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The Poetical Works of John Dryden ... With the Life of the Author, Volym 2
Obegränsad förhandsgranskning - 1777
appear arms bear better blood body born cause common dare death Dryden earth English ev'ry eyes face fair fall fame fate father fear fields fight fire flames foes force fortune friends give gods grace ground hand happy haste head heart heav'n honor hope Italy kind king land laws least leave less light live look lord lost mean mind nature never night o'er once pains peace Persius plain play poem poet pow'r present prince race rage reason rest rise Roman sacred satire sense shore side sight soul sound stand thee things thou thought thro town translation Trojan true turn verse Virgil winds write young youth
Sida 253 - THREE Poets, in three distant ages born, Greece, Italy, and England did adorn. The first in loftiness of thought surpassed; The next in majesty •, In both the last. The force of Nature could no further go ; To make a third, she joined the former two.
Sida 111 - Refuse his age the needful hours of rest? Punish a body which he could not please; Bankrupt of life, yet prodigal of ease? And all to leave what with his toil he won, To that unfeather'd two-legg'd thing, a son; Got while his soul did huddled notions try; And born a shapeless lump, like anarchy. In friendship false, implacable in hate; Resolv'd to ruin or to rule the state. To compass this the triple bond he broke; The pillars of the public safety shook; And fitted Israel for a foreign yoke: Then...
Sida 214 - The judging God shall close the book of Fate, And there the last assizes keep For those who wake and those who sleep; When rattling bones together fly From the four corners of the sky; When sinews o'er the skeletons are spread. Those clothed with flesh, and life inspires the dead...
Sida 407 - Chase from our minds th' infernal foe, And peace, the fruit of love, bestow; And, lest our feet should step astray, Protect and guide us in the way. Make us eternal truths receive, And practise all that we believe: Give us Thyself, that we may see The Father, and the Son, by Thee.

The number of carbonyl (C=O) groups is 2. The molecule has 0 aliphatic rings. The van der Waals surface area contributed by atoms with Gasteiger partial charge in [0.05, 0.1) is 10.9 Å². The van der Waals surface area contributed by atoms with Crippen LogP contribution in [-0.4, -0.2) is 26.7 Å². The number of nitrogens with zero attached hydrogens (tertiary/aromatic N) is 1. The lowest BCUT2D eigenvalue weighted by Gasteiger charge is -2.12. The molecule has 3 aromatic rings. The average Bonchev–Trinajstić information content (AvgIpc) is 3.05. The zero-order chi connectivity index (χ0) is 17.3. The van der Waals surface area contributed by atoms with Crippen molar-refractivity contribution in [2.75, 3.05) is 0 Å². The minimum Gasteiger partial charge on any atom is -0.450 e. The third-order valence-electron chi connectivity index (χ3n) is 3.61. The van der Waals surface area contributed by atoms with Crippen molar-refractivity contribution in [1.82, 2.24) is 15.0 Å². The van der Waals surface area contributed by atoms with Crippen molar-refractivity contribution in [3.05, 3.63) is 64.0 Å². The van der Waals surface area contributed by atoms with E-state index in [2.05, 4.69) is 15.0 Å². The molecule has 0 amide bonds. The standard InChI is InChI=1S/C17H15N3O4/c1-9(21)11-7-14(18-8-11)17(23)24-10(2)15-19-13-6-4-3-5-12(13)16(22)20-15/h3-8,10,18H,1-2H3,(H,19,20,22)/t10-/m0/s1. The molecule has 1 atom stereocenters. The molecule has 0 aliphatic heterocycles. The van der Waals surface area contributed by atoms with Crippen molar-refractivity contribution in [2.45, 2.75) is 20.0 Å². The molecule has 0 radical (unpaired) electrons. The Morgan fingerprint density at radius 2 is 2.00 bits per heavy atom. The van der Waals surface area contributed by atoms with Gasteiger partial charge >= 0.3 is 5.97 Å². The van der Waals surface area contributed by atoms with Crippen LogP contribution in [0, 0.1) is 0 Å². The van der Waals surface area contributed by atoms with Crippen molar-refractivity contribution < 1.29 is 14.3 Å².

Sida 116 - A man so various that he seemed to be Not one, but all mankind's epitome : Stiff in opinions, always in the wrong, Was everything by starts and nothing long; But in the course of one revolving moon Was chymist, fiddler, statesman, and buffoon ; Then all for women, painting, rhyming, drinking, Besides ten thousand freaks that died in thinking.
Sida 90 - The third way is that of imitation, where the translator (if now he has not lost that name) assumes the liberty not only to vary from the words and sense, but to forsake them both, as he sees occasion : and taking only some general hints from the original, to run division on the ground-work, as he pleases.
Sida 112 - Weak arguments ! which yet he knew full well, Were strong with people easy to rebel. For, govern'd by the moon, the giddy Jews Tread the same track when she the prime renews ; And once in twenty years, their scribes record, By natural instinct they change their lord.
Sida 116 - Some of their chiefs were princes of the land : In the first rank of these did Zimri stand ; A man so various, that he seem'd to be Not one, but all mankind's epitome ; Stiff in opinions, always in the wrong ; Was every thing by starts, and nothing long...
Sida 174 - O early ripe! to thy abundant store What could advancing age have added more? It might (what nature never gives the young) Have taught the numbers of thy native tongue. But satire needs not those, and wit will shine Through the harsh cadence of a rugged line.